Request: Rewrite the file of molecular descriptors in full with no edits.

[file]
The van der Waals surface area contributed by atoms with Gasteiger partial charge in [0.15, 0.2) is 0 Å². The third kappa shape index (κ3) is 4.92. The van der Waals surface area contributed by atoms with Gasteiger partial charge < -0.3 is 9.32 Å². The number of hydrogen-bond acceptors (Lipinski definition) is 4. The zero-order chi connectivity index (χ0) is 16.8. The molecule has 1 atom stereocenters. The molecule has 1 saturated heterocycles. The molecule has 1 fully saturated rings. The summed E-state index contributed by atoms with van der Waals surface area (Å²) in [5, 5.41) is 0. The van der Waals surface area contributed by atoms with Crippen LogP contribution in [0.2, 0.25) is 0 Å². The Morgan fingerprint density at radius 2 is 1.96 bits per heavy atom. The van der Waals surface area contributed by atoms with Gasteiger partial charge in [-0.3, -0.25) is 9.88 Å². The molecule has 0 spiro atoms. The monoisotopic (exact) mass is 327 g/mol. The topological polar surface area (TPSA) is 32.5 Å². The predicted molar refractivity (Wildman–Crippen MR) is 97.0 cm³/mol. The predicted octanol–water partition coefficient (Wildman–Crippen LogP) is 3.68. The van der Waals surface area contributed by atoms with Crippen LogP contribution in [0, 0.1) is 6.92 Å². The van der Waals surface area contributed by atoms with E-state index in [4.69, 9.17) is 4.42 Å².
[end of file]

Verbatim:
The van der Waals surface area contributed by atoms with Gasteiger partial charge in [0.15, 0.2) is 0 Å². The third kappa shape index (κ3) is 4.92. The van der Waals surface area contributed by atoms with Gasteiger partial charge < -0.3 is 9.32 Å². The number of hydrogen-bond acceptors (Lipinski definition) is 4. The zero-order chi connectivity index (χ0) is 16.8. The molecule has 1 atom stereocenters. The molecule has 1 saturated heterocycles. The molecule has 1 fully saturated rings. The summed E-state index contributed by atoms with van der Waals surface area (Å²) in [5, 5.41) is 0. The van der Waals surface area contributed by atoms with Crippen LogP contribution in [0.2, 0.25) is 0 Å². The Morgan fingerprint density at radius 2 is 1.96 bits per heavy atom. The van der Waals surface area contributed by atoms with Gasteiger partial charge in [-0.3, -0.25) is 9.88 Å². The molecule has 0 spiro atoms. The monoisotopic (exact) mass is 327 g/mol. The topological polar surface area (TPSA) is 32.5 Å². The predicted molar refractivity (Wildman–Crippen MR) is 97.0 cm³/mol. The predicted octanol–water partition coefficient (Wildman–Crippen LogP) is 3.68. The van der Waals surface area contributed by atoms with Crippen LogP contribution in [0, 0.1) is 6.92 Å². The van der Waals surface area contributed by atoms with E-state index in [4.69, 9.17) is 4.42 Å².